Are the exploding possibilities of communication technology a blessing for ministry or a curse?
With some evidence surfacing that our use of smart phones is re-wiring our brains, the question begs to be asked. What does this mean for ministry, and especially youth ministry, since we are now serving young people who have grown up with this technology at their fingertips.
Here’s what I’ve gathered from my own personal observations.
- My two three-year-old granddaughters are drawn to screens like moths to the light fixture. They know how to swipe and beg for screen time. The immediacy of feedback on the i-pad and smart phone already has them entranced. Fortunately, their parents put limits on their exposure.
- My attention span is shortening to the extent that if there is a moment of down-time, like a commercial break on TV, I find myself pulling out the phone to check email and Facebook. This behavior is becoming habitual.
- I’ve noticed as I look around during church that many adults are checking their phones. I wonder how this affects their perception of worship and their own levels of participation. Then, there’s a buzz in my pocket and I find myself checking my phone during the offering.
- Like my granddaughters, I enjoy the immediate feedback and the aura of universal knowledge at my fingertips. There’s a burst of positive endorphins in my brain, too!
The ability to access information while communicate from continent to continent instantly is nothing short of miraculous to my generation. As a child I remember having a large wooden phone on the wall on a party line…the kind you now see in museums. (A party line had two are three customers sharing the same line, if you can imagine that!) Most of you who are volunteers, being a generation younger than me, are more comfortable with technology today than I am. Even so, the internet is still something to which you are adapting; unless you left college or high school within the last decade.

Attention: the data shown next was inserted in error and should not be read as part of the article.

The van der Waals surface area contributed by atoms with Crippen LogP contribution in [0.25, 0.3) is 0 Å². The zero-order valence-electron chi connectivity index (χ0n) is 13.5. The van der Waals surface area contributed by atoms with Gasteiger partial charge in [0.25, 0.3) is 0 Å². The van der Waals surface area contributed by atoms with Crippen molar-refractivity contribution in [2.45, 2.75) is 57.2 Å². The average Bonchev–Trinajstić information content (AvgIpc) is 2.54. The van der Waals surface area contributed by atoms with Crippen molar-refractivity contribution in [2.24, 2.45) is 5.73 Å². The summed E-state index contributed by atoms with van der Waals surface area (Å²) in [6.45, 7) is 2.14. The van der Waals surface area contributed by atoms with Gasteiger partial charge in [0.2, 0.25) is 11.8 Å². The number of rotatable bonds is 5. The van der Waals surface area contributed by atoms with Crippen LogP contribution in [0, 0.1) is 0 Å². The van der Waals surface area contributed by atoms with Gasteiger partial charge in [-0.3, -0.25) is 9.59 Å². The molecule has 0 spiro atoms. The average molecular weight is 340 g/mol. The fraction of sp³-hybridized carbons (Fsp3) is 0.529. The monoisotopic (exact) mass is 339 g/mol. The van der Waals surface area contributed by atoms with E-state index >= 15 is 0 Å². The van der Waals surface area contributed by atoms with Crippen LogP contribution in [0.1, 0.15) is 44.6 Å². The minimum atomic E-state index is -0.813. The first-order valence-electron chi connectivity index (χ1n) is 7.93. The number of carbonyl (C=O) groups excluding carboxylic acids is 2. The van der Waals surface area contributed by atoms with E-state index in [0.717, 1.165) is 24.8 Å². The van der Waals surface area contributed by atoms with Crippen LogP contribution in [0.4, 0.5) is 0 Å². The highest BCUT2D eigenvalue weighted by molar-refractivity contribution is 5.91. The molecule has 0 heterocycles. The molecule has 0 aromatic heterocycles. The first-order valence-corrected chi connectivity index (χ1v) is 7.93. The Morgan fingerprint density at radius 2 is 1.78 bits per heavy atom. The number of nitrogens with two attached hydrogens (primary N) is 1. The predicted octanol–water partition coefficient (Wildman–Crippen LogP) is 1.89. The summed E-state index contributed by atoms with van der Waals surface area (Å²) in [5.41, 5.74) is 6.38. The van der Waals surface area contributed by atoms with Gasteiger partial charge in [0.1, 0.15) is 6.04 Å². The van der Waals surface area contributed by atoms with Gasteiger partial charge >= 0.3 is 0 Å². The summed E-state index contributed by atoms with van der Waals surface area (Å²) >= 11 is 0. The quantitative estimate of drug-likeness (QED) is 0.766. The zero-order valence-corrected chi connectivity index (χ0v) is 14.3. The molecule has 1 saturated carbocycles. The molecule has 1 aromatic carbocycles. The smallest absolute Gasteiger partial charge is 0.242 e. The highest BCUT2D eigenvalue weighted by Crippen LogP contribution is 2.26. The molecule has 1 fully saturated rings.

How well are we adapting? Can we use the technology to our advantage in sharing the good news of Jesus Christ without letting the technology become our master? How can we relate to youth who are in our ministries now for whom the smart phone is just a part of the wall-paper of their lives? — and who may be wired differently than we are?
I certainly wish I had answers to those questions. What I need to keep in mind is that there are other, more important questions. Will sin continue to manifest itself in the lives of children and adults? Will forgiveness of sins still need to be proclaimed and absolution given? Is it possible, as the line between public life and private life continues to erode, that people of all ages will need awareness of God’s love through Jesus Christ even more?
If I may make a prediction, the answer to those questions is YES.
Which means the need for careful attention to young people by our congregations through you will not decrease any time soon.
Dr. John Oberdeck was a parish pastor in Southern Illinois for ten years, and served on the faculty of Concordia Seminary, St. Louis in the Practical Department for thirteen years before coming to Concordia University Wisconsin in 2002, most recently serving as the Director of Lay Ministry. He retired in June 2017. He and his wife, Ginny, live in Brown Deer, Wisconsin, and have three grown children and seven growing grandchildren. pulvinar dapibus leo.